But LightSquared’s decision to remain in the same vicinity of low powered satellite signals has not impressed its critics.

Among the largest is Save Our GPS, a coalition of GPS users and manufacturers who fear LightSquared could ruin GPS service for millions of Americans.

“This latest gambit by LightSquared borders on the bizarre,” said Jim Kirkland, vice president and general counsel of Trimble, a founding member of the Coalition. “Last week LightSquared unilaterally delayed filing of the study report that culminated months of intensive work to evaluate interference to GPS, because they purportedly needed two more weeks to analyze the results. LightSquared’s supposed solution is nothing but a ‘Hail Mary’ move.  Confining its operation to the lower MSS band still interferes with many critical GPS receivers in addition to the precision receivers that even LightSquared concedes will be affected.”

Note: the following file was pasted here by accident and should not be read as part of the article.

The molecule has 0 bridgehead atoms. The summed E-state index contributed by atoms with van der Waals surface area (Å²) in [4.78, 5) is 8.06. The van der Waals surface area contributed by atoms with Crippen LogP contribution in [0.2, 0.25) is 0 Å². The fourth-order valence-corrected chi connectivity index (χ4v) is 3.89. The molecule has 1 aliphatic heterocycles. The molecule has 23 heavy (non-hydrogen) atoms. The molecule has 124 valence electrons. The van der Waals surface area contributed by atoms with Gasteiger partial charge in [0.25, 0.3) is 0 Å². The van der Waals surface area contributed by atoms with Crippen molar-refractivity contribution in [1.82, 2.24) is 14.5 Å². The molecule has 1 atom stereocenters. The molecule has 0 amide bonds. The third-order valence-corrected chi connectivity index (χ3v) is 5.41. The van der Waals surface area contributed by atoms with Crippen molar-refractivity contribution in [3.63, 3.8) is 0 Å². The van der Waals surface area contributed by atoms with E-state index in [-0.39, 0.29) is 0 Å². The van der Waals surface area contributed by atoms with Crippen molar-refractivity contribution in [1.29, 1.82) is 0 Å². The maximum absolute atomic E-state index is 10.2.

Kirkland said it’s time for LightSquared to find an entirely different set of frequencies for its service, well away from GPS.

As LightSquared’s challenges continue, the one potential bright spot may be its agreement with Sprint Nextel allowing Sprint to resell LightSquared’s 4G network.  The agreement includes sharing upgrade and equipment expenses, but could be extended to include spectrum resources owned or controlled by Sprint.

LightSquared Fail? America’s Newest Wireless Competitor Could Wipe Out Your GPS

The Rochester, Minn. Amateur Radio Club spent months documenting potential interference from another problem technology: Broadband Over Power Lines.